Mucositis of the oral cavity, esophagus, and pharynx usually occurs within 1 to 2 weeks after radiation therapy begins and continues 2 to 4 weeks after completion. To prevent anorexia, infection, and pain, oral rinses are used. Oral formulations include chlorhexidine rinse, viscous lidocaine, and green tea. At the University of Illinois Cancer Care Clinic, the oral cavity is rinsed with weak green tea, which helps to gently debride plaques. This followed by an analgesic rinse consisting of equal volumes of viscous lidocaine, Benedryl ® elixir, and Maalox®liquid. Sucralfate slurries help to control esophagitis. Gastrostomy tubes may be necessary if anorexia persists. Radiation effects of skin include erythema, moist desquamation, pruritis, and necrosis of superficial and deep skin layers. Oral analgesics, antihistamines, anti-inflammatory doses of corticosteroids, e-collar, and aloe vera gel help with healing and pain control. Excessive rubbing and removal of scabs may result in damage to the basement membrane. These effects can subside 2-3 weeks after therapy ends. Bone necrosis can also occur leading to sequestra. Blepharitis, blepharospasm, conjunctivitis, keratoconjunctivitis sicca, and corneal ulcers are painful ophthalmologic sequela of radiation therapy and need to be treated promptly. Due to the painful sequela expected from radiation therapy, owners should be well informed of anticipated side effects and reassured that this painful period is expected to be limited. During this time, analgesic and adjunctive therapies will be necessary.

Assessment of cancer pain must be a joint effort between the veterinarian and the client. The veterinarian performs a thorough evaluation including history, physical examination, diagnostic tests (to evaluate sources of pain), and response to therapy on a regular basis. Owners should be encouraged to evaluate, monitor, and record the animal’s pain relief. This involvement in pain control can diminish the owner’s feelings of helplessness in not being able to control the pet’s pain. Owners often best monitor changes in the animal’s level of activity, mood, and appetite. To daily monitor efficacy of the pain management plan, clients can use the Oxford Pain Chart.

Management of cancer pain is based on guidelines set by the World Health Organization (WHO) for the treatment of human cancer. The “3 step analgesic ladder” bases recommendations on 3 levels of pain: mild, moderate, and severe. Combination of agents from different drug classes is used in order to maximize analgesia, reduce the dose of drugs (which act synergistically), and minimize side effects. This system has been successfully used in successful controlling 70-90% of cancer-associated pain in humans. NSAIDs, opioids, and adjuvant drugs are the most common therapies used. Neurosurgery, physical therapy, complementary/alternative therapies including acupuncture, massage, and herbal medications (e.g. St. John’s Wort) can also be used. Cancer pain management should be individually tailored  each patient so that the choice of drug matches the intensity of the pain.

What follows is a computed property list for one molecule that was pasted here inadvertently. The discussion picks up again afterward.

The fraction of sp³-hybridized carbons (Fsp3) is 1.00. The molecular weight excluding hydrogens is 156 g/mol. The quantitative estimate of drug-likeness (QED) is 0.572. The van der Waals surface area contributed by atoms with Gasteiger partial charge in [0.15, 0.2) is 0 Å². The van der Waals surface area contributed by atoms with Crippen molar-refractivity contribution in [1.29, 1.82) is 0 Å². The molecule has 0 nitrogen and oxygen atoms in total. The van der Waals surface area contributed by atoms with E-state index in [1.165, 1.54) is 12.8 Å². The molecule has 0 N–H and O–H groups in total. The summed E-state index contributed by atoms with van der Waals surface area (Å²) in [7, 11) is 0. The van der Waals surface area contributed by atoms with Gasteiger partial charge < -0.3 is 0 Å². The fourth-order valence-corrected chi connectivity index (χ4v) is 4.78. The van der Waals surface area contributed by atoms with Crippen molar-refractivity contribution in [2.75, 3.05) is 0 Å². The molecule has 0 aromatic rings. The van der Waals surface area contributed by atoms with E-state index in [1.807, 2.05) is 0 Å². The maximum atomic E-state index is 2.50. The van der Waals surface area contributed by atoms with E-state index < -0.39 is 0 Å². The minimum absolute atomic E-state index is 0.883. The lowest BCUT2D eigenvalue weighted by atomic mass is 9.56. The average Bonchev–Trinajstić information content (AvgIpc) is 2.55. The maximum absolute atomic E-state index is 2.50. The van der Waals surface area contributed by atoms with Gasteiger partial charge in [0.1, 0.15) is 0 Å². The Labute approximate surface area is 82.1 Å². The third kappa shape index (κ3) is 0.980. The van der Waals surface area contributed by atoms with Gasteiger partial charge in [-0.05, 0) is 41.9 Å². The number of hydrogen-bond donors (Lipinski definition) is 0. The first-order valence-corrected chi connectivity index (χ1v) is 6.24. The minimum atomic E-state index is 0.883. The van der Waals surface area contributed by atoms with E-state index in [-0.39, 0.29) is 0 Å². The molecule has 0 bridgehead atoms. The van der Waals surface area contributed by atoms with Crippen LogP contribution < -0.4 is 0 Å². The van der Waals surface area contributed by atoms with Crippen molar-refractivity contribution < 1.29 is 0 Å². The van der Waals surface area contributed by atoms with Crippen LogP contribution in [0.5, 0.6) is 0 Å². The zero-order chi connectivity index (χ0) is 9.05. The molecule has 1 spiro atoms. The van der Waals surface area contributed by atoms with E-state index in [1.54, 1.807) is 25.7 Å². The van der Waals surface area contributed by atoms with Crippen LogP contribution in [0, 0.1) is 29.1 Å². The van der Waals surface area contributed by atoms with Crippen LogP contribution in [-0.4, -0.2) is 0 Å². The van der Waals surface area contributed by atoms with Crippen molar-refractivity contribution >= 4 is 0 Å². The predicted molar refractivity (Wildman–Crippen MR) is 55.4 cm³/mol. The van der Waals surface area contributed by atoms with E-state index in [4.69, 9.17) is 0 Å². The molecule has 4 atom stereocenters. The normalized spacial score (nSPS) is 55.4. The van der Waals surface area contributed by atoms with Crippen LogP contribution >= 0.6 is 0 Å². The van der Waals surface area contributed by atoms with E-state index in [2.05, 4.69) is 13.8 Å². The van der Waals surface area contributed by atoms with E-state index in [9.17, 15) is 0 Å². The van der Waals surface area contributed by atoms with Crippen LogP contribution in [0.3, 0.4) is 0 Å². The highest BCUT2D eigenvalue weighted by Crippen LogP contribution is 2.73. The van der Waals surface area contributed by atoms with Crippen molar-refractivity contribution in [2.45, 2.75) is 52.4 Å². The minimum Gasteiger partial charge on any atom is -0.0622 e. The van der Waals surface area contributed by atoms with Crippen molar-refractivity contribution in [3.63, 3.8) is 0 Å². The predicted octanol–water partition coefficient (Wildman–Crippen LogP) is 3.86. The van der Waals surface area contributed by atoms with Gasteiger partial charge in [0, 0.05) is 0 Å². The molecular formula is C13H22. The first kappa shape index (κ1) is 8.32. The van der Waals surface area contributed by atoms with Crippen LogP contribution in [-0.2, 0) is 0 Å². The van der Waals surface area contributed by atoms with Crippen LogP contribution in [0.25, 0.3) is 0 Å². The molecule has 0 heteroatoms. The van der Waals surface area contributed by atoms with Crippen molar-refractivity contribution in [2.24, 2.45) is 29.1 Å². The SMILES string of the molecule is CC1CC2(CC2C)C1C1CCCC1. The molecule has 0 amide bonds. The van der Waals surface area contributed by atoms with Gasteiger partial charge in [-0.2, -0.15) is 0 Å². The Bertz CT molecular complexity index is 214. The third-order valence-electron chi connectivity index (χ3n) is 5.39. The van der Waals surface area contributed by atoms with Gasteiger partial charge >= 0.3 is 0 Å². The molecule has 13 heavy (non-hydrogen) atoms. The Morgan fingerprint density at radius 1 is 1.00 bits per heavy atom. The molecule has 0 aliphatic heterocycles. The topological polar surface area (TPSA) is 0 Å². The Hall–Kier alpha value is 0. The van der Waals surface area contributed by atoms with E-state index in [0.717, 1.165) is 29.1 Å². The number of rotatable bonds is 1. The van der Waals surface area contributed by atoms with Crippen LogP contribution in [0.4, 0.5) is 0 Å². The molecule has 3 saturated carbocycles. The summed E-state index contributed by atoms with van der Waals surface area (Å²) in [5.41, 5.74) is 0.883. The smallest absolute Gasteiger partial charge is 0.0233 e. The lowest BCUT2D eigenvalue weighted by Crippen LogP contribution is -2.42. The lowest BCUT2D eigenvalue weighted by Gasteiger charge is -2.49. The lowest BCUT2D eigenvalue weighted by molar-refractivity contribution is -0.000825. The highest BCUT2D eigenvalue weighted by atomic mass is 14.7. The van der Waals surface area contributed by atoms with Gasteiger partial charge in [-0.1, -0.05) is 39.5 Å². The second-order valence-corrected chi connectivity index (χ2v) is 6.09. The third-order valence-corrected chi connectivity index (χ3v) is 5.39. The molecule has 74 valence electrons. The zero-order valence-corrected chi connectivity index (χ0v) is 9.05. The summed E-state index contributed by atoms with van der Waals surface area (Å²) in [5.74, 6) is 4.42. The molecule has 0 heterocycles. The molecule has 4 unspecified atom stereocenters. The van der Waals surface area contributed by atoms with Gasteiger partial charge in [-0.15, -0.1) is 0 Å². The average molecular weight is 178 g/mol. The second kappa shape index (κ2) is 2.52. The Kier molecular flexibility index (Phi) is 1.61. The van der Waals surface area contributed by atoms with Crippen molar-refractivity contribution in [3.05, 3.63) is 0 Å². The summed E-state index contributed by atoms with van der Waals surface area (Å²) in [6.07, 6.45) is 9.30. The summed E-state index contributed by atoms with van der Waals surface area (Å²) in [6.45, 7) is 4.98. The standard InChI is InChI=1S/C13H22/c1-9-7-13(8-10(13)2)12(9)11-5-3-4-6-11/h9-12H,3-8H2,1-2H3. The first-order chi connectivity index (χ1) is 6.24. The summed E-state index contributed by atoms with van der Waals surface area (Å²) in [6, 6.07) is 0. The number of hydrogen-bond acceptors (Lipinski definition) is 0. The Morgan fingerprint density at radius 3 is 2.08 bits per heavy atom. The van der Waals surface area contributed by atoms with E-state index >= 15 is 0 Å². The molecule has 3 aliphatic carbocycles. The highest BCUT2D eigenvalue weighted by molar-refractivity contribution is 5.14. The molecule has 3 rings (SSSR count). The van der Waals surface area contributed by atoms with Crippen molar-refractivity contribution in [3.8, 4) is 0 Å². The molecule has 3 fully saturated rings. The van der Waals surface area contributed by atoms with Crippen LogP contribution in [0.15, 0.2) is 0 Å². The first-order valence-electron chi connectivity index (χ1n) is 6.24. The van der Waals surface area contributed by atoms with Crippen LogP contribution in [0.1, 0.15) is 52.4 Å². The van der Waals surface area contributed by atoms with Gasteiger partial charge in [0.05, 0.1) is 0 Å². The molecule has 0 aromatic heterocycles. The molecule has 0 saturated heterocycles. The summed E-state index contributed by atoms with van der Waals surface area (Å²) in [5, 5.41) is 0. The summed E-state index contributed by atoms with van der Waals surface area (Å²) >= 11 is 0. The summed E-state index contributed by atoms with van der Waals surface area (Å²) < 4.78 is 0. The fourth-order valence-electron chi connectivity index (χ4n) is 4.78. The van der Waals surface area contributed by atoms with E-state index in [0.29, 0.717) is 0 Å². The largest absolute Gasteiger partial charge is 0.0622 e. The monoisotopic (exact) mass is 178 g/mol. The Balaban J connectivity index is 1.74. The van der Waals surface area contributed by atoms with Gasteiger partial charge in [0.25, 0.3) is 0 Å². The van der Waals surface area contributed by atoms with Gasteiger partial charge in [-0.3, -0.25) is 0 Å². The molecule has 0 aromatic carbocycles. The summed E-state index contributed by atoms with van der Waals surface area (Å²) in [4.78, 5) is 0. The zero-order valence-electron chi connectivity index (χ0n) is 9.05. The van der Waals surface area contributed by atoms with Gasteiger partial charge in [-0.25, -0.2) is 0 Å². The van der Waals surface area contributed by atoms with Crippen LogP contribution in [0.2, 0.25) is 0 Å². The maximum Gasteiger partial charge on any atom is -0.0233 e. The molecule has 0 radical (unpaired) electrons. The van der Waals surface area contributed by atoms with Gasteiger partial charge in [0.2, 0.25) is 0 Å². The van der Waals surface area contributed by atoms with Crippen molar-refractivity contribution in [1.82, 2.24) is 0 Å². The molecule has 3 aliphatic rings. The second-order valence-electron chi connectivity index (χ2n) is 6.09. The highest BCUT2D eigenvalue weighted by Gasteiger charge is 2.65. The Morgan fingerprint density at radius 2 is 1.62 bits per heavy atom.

The first step in the “analgesic ladder” is the treatment of mild pain with an NSAID with or without an adjunctive drug. Common NSAIDs recommended include carprofen, etodolac, meloxicam, ketoprofen, piroxicam, and acetaminophen. Use of acetaminophen is contraindicated in the cat. NSAIDs decrease the production of prostaglandins by inhibiting cyclooxygenase (COX). COX-2 is thought to be responsible for pain and inflammation. COX-1 is the beneficial type present in many organs including kidney, gastrointestinal tract, and platelets. Newer NSAIDs (carprofen, etodolac) are believed to preferentially inhibit COX-2. Gastrointestinal ulceration, renal dysfunction, and bleeding are potential adverse side effects. Patients must be well hydrated. H2 blocking agents, sucralfate, omeprozole, and misoprostol can be used to treat or prevent gastrointestinal side effects.

The second step involves the treatment of mild to moderate pain. In this case, pain persists or increases in spite of NSAIDs used alone. A weak opioid or a combination of a weak opioid with an NSAID is used. Examples are aspirin or acetaminophen plus an oral opioid like codeine or oxycodone. Butorphanol is an oral opioid agonist/antagonist and buprenorphone is a partial opioid agonist used parenterally. These two drugs have a ceiling effectso should not be used for severe cancer pain. They should also not be used with a pure opioid agonist.

The third step in the pain ladder is when pain persists or increases requiring pure opioids to control pain. Opioids when combined with an NSAID increases analgesia efficacy. Opioids produce analgesia by binding to opioid receptors in the brain and spinal cord. Since pure opiods do not have a ceiling effect with respect to analgesia, doses can be increased with increased pain levels. Mu receptor activation results in the most effective analgesia with a linear dose curve. The most common opioids used are morphine, fentanyl, hydromorphone, oxycodone, and oxymorphone. Potential side effects include respiratory and cardiovascular depression, systemic hypotension, dysphoria, agitation, and excitement. Opioids are kept to the lowest dose necessary to control the level of pain. This is best accomplished by adding an NSAID or an anxiolytic drug such as acepromazine.

Adjunctive analgesics are drugs that have weak or non-existent analgesic action when used alone but can enhance analgesic actions when co-administered with known analgesic agents. They may be the first line approach in some chronic pain syndromes. This is very important when dealing with severe refractory cancer pain. Adjunctive therapies include corticosteroids, tricyclic antidepressants, anticonvulsants, local anesthetics, antihistamines, neuroleptics (acepromazine), dissociative anesthetics, and alpha-2 agonists. Other types of therapy include palliative radiation therapy, physical therapy, acupuncture, transcutaneous electrical nerve stimulation (TENS), neutroceuticals, and herbal therapy.

Hospice or home care for the terminally ill patient involves pain control at home. These animals may need combinations of analgesic classes. These may include oral NSAIDs, opioid/NSAID combinations, fentanyl patch, and other adjuvant therapies, which may improve quality of life. Clean thick bedding, bladder/bowel management, adequate nutritional support, and hydration are all important in hospice care. Veterinary technicians may have an important role in hospice care in the future; helping with administration of medication, subcutaneous fluids, and management of feeding tubes.

Cancer pain management needs to be incorporated into all cancer protocols. Ignoring existence of pain only increases and prolongs suffering. Pain management needs to be individualized and tailored to the level of pain based on the WHO “3 step analgesic ladder.” Owners should be part of the cancer treatment team by using pain scoring systems at home. Adjuvant and alternative therapies may provide additional pain relief when conventional drugs are no longer efficacious. By providing adequate pain management, veterinarians reduce pain and suffering, reduce client fears, and improve the quality of life of patients.